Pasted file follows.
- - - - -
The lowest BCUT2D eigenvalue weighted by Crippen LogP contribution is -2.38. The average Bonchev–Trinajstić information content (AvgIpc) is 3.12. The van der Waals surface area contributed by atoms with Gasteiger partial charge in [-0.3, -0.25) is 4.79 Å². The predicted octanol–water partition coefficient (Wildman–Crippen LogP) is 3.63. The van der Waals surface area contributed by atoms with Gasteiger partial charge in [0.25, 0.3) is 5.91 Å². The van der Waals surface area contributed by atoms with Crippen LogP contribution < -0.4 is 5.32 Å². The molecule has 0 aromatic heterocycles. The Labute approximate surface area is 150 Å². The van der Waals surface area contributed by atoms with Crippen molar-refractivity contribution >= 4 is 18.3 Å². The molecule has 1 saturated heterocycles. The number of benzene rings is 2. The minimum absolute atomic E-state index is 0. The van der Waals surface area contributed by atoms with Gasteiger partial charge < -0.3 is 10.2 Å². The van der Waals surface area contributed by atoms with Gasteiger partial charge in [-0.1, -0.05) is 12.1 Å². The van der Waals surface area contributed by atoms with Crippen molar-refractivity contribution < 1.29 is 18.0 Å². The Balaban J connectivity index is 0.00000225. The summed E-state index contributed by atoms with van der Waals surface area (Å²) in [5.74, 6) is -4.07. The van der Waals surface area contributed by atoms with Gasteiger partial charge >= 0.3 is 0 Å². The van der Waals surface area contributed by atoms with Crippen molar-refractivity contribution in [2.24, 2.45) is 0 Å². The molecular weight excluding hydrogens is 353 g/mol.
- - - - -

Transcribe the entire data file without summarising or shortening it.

The lowest BCUT2D eigenvalue weighted by Crippen LogP contribution is -2.38. The average Bonchev–Trinajstić information content (AvgIpc) is 3.12. The van der Waals surface area contributed by atoms with Gasteiger partial charge in [-0.3, -0.25) is 4.79 Å². The predicted octanol–water partition coefficient (Wildman–Crippen LogP) is 3.63. The van der Waals surface area contributed by atoms with Gasteiger partial charge in [0.25, 0.3) is 5.91 Å². The van der Waals surface area contributed by atoms with Crippen LogP contribution < -0.4 is 5.32 Å². The molecule has 0 aromatic heterocycles. The Labute approximate surface area is 150 Å². The van der Waals surface area contributed by atoms with Crippen molar-refractivity contribution >= 4 is 18.3 Å². The molecule has 1 saturated heterocycles. The number of benzene rings is 2. The minimum absolute atomic E-state index is 0. The van der Waals surface area contributed by atoms with Gasteiger partial charge < -0.3 is 10.2 Å². The van der Waals surface area contributed by atoms with Gasteiger partial charge in [-0.1, -0.05) is 12.1 Å². The van der Waals surface area contributed by atoms with Crippen molar-refractivity contribution < 1.29 is 18.0 Å². The Balaban J connectivity index is 0.00000225. The summed E-state index contributed by atoms with van der Waals surface area (Å²) in [5.74, 6) is -4.07. The van der Waals surface area contributed by atoms with Gasteiger partial charge >= 0.3 is 0 Å². The van der Waals surface area contributed by atoms with Crippen molar-refractivity contribution in [2.24, 2.45) is 0 Å². The molecular weight excluding hydrogens is 353 g/mol.